Indices, unfair terms and the OFT

The Consumer Prices Index (eg inflation) is currently sitting at a relatively low 2.0%.

That said, this figure seems pretty academic for many people. Many staples of daily life seem to be going up at more than this amount. In true tabloid-speak, consumers are seeing 'inflation-busting price hikes' in many of the basics of life from utility bills to train fares.

So how legal are such 'price hikes' in consumer contracts?

Let's have a look at the Unfair Terms in Consumer Contract Regulations 1999.

In essence, consumer terms must be fair and reasonable. Unfair terms may be unlawful and not binding on the consumer. A term will be unfair if, contrary to the requirement of good faith, it gives rise to a significant imbalance in the commercial relationship and the imbalance is to the consumer's detriment.

So far, so good; but what about when a business wants to set the price for a product or service? What about when it wants to increase it at a later date?

Under these regulations, terms in consumer contracts which set the initial price are 'core terms' of the contract and are exempt from the test of fairness as long as they meet the plain language requirement.

Therefore this would be allowed:

The price of the services is £100 (plus VAT at the applicable rate)

This wouldn't:

Notwithstanding the generality of the foregoing, the price for the Deliverables shall be (GBP)£100 (one hundred pounds sterling) or, at the absolute discretion of the vendor, at a price determined in accordance with its standard scale of charges in force on the Effective Date exclusive of any VAT and other taxes, levies, contributions, duties or imposts similar to, replaced by or replacing any of it and them and all penalties, charges, fines and interest included in or relating to any tax assessment therefor, regardless of to whom any such taxes, penalties, charges and fines are, and any interest is, directly or indirectly chargeable or attributable or primarily chargeable or attributable

Now this does not mean that you can charge whatever you want at all times. Businesses do have a large room for manoeuvre under the regulations but other laws may apply to restrict how they set prices (such as the laws on price-fixing).

As for increasing prices this is where things get interesting under the regulations. Price variation clauses may not fall within the 'core terms' of the agreement, which means that they must be in plain English and be fair and reasonable.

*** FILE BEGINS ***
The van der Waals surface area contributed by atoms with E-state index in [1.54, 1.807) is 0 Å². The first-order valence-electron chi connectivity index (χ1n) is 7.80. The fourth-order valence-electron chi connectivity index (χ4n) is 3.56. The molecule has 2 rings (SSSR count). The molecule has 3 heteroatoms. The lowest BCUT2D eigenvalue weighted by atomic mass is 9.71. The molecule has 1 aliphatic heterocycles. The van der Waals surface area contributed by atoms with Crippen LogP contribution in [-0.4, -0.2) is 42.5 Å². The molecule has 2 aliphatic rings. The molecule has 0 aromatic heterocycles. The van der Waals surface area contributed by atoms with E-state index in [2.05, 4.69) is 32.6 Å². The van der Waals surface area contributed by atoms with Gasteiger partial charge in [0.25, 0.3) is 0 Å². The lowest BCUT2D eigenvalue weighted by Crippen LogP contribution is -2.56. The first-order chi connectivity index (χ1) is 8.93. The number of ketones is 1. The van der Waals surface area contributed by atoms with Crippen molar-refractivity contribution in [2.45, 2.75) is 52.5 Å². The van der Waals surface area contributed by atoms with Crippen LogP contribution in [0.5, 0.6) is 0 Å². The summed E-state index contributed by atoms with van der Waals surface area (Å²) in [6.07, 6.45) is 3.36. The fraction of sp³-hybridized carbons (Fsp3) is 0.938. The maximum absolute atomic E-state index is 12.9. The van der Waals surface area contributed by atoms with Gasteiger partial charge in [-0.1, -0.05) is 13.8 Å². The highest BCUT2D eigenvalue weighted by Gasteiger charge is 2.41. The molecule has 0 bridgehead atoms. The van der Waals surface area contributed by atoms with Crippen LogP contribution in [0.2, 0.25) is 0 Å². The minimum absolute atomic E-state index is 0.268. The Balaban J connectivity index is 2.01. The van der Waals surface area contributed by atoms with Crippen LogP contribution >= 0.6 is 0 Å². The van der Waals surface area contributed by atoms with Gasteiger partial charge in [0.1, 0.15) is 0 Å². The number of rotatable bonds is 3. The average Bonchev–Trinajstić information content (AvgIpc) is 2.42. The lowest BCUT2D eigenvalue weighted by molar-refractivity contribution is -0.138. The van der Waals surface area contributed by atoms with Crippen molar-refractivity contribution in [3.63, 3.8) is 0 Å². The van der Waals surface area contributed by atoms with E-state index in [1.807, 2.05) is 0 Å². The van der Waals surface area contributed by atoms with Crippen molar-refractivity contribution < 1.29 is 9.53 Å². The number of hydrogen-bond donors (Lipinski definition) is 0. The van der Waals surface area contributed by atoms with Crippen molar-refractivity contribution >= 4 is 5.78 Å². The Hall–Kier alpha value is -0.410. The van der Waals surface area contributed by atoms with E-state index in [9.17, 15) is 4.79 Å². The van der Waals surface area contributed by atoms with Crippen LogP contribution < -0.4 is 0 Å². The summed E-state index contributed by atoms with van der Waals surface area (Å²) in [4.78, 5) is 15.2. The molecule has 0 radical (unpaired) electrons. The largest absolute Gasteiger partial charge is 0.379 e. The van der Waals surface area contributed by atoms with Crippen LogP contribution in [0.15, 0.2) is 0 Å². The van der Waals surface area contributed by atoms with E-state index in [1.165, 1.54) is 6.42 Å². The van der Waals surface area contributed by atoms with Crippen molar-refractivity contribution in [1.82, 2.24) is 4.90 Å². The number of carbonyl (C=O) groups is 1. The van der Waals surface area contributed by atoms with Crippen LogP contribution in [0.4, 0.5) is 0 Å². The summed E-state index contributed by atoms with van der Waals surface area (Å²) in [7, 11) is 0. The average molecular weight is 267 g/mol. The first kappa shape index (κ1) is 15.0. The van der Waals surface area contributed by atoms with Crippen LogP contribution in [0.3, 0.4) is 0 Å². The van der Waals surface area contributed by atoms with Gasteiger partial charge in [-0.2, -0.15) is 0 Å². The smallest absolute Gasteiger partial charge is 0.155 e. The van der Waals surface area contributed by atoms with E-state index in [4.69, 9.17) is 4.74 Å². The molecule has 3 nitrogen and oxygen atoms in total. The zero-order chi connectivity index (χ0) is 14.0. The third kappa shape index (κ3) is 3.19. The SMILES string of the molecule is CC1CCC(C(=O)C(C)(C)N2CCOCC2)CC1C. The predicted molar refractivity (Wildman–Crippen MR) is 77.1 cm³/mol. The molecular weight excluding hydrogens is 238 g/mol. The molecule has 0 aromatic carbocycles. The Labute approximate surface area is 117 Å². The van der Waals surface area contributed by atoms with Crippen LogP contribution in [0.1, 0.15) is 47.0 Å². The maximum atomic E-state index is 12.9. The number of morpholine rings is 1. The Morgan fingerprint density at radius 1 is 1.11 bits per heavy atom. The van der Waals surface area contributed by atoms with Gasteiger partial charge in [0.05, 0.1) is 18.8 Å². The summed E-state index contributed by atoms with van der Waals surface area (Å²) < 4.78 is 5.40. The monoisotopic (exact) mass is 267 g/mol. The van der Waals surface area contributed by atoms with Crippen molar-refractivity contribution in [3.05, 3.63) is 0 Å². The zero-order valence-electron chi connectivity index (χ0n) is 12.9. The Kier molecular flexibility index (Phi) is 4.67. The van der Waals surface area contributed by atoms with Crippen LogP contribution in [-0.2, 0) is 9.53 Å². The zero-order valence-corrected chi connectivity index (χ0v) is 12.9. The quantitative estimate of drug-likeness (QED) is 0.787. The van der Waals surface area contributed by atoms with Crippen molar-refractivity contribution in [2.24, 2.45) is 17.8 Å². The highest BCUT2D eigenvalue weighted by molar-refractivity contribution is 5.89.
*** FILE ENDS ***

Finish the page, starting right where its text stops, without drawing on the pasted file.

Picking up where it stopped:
I'd highly recommend looking at OFT guidance in this respect.

Take this term:

All prices are subject to alteration without notice and the price applicable shall be that ruling the date of despatch the buyer is responsible for all carriage charges on orders. Carriage charges are subject to change without notice.

So what did the OFT do? Look away now. This may upset some businesses: they deleted the clause in its entirety.

How about this seemingly innocuous term:

Membership subscription rates may be changed from time to time in accordance with the rules of the relevant Pinnacle Club and the member agrees to pay any increased subscriptions which may be due during the continuance of this contract.

The OFT replaced it with this:

Members who do not wish to accept … an increase in subscription may cancel their membership by giving written notice … the member giving notice must continue to pay subscriptions at the rate current immediately prior to any proposed increase until the end of such notice period. The company will refund any subscriptions that have been paid by a member for any period after the expiry of the notice.

Quite a different clause altogether!

Some lawyers think that the OFT has ‘gone too far’ in its interpretation of the regulations in many cases. They query whether the OFT always gets it right. In the end, the courts provide the ultimate guidance whether something is written plainly and intelligibly.

It is also worth noting that the OFT would only get involved if there has been a complaint. If no consumers complain about a price rise, it is likely to fall outside of OFT’s radar.

So here are twelve things to consider when drafting terms initial price and payment terms:

  1. the amount of the fees or price payable (is it inclusive or exclusive of VAT?)
  2. the payment structure, for example: early payment; payment periods or dates; changes in the price or fees
  3. liability for tax, duty or VAT
  4. the liability for costs and expenses
  5. whether fees are to be paid in advance or arrears and how they are to be invoiced
  6. whether non-payment gives rise to a right to terminate the contract
  7. whether non-payment gives rise to a right to suspend performance
  8. a survivorship clause ensuring that payment obligations survive termination of the contract
  9. a dispute mechanism
  10. whether interest for late payments is to be contractual or statutory
  11. whether set-off is to be allowed or prohibited, and
  12. whether provision should be made for retention of title and whether to extend such provision to include all monies or benefit of sales proceeds

As for terms which vary the price that is paid, this is likely in many cases not to be a 'core team'. Think about how you do this and take advice on whether it is legal or not. Price variations can be legal, they just need to be drafted very carefully indeed to ensure that they are legal.

Area of Interest